is the city of lights, the city of love, and most importantly to note if you’re traveling there, a city full of people who speak french. I do not speak french. In school I took about eight years of , resulting in my ability to say I love and asking where is the library, which would not help me (much) in and did me no good in . However, my thoughts on the matter were, how bad could it be? People from all over the to Paris every year without speaking the language and they get on just fine. I forgot that those people are not neurotic me and that I personally had never traveled to anywhere that was not the primary language. What ensued was, to put it gently, a “memorable” trip to one of the greatest cities in the world and the realization that I should have learned some French (or at least bought an English to French dictionary) before venturing to France. Here are five reasons why you to might want to learn a little French before you hop across the pond…
5. You might wind up at a hotel in the sex district. I kid you not our hotel, as nice as it was, was located in the outskirts of a sex district. There were two adult shops in the same block as the hotel and to get to the metro we had to walk past what I assume was a strip club with a barker outside like an old style carnival trying to convince people to come into the freak show. He was out there all hours of the day, no matter how early in the morning we headed out or how late we came home. Strangely enough he spoke some English, and enjoyed trying to speak to us each day as we passed. I was traveling with a guy friend and his girlfriend. Everyday my friend told the guy the same thing, that he already had two girls, and this crazy french guy would tell him “they come too!”
4. The Metro. Oh the metro. It is an absolutely wonderful way to get around and incredibly efficient, but navigating it can be very difficult if you can’t read french. And the metro waits for no one. It’s not quite as bad a London where the doors have barely opened and the train is already taking off, but it’s pretty rough.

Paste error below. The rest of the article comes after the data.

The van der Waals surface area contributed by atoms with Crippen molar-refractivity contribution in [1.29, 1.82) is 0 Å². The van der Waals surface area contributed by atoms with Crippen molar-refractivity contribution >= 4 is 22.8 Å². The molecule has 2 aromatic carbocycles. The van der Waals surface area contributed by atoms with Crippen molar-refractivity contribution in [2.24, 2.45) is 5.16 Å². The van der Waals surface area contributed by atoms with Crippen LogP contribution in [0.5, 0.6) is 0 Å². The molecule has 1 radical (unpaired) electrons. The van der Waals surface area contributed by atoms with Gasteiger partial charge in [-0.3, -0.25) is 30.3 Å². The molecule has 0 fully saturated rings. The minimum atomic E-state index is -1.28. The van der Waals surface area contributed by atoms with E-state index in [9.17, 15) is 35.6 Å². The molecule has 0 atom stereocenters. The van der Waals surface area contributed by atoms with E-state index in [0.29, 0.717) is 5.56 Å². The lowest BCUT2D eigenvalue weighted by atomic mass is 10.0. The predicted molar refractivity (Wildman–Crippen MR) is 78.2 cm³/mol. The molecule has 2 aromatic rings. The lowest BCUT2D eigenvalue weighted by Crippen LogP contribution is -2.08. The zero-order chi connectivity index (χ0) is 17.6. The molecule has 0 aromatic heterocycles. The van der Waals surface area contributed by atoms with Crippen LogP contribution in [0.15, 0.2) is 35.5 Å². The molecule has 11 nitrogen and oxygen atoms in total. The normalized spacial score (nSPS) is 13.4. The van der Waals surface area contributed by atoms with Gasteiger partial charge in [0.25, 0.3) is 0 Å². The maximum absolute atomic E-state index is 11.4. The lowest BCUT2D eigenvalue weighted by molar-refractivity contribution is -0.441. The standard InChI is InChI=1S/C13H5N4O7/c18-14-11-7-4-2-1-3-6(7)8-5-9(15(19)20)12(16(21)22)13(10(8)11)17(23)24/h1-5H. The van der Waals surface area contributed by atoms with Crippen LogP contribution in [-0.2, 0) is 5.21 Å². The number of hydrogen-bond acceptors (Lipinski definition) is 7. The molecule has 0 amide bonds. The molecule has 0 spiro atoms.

3. And along the same vein, you may get very very lost. All three of us, pardon my french, sucked at map reading. I would not be surprised if we spent more time reading maps than we did sightseeing. You can try asking people until you get lucky and find someone that speaks some semblance of English, but that can be like finding a needle in a haystack. And the later in the day it gets the harder it gets to find someone who not only knows some english, but is also not intoxicated and able to communicate. One night in particular after a few bottles of wine we realized we had no idea how we got to where we were or how to get back to the hotel. Anyone we encountered seemed to have had even more wine than we did and was absolutely no help. I would tell you how we made it back to the hotel if I could remember.
2. Ordering food. I am a picky eater, who was accompanied by another picky eater and a vegetarian. We signed up for this touristy dinner at the Eiffel Tower and had to go to the tourist office to check in earlier in the day and confirm the reservation. When we got there we had to pick which meal we wanted ahead of time, and this my friends was an incident I will never forget. The girl at the counter spoke NO english. She called out her manager who spoke maybe ten words of english. The two of them tried to explain to us the food in the different meals through gestures and drawings. It was like something out of Mr. Bean and extremely ridiculous. My friend asked if they had a vegetarian meal to which the manger replied, “What religion?” My friend said, “No religion. Vegetarian.” The manager replied again, “What religion?” My friend again said, “No religion. Vegetarian.” The manager looked up as if contemplating something and than back to my friend, “Jewish?” My friend shook his head and said, “No, vegetarian.” The manager furrowed his brow, “Muslim?” At this point my friend’s girlfriend and I were ready to fall down laughing. It was hard to control ourselves considering how many “is this really happening?” situations we had already gotten into. My friend thought for a minute, and then replied “Hindu.”
The manger’s furrowed brow turned into a huge smile. “Yes, Hindu.” He said nodding excitingly. One crisis averted, my friend would get his vegetarian meal. Now it was my turn. From what I deciphered I was getting a chicken appetizer and some sort of cake for dessert, but I could not figure out what was for dinner. The girl at the counter then drew a picture of a clam and handed it to me. I had never had clams, but figured why not give it a try. My friend’s girlfriend decided to do the same and we thought we were all set… until they served us dinner. We were starving, since we had been running around all day and ate a small lunch in preparation for our big fancy dinner at the Eiffel Tower. Although my friend did just find with his Hindu meal, we were served a fried fish cake shaped like a clam. I’m not talking fried fish like fish and chips. This was like the consistency of tuna fish in the inside and smelled like a can of cat food. Needless to say, we wish we had been able to speak french that day.
1. So you don’t look like an ignorant tourist. I cannot tell you how embarrassing it was to have to accost people on the street and beg them to help us. Although almost everyone we encountered was extremely nice, even if they could not help, it still was awkward and I’m sure bothersome to at least some of them.We didn’t plan our trip to well, it was a last minute jaunt from London, but we should have at least bought a dictionary or a guide book, or something.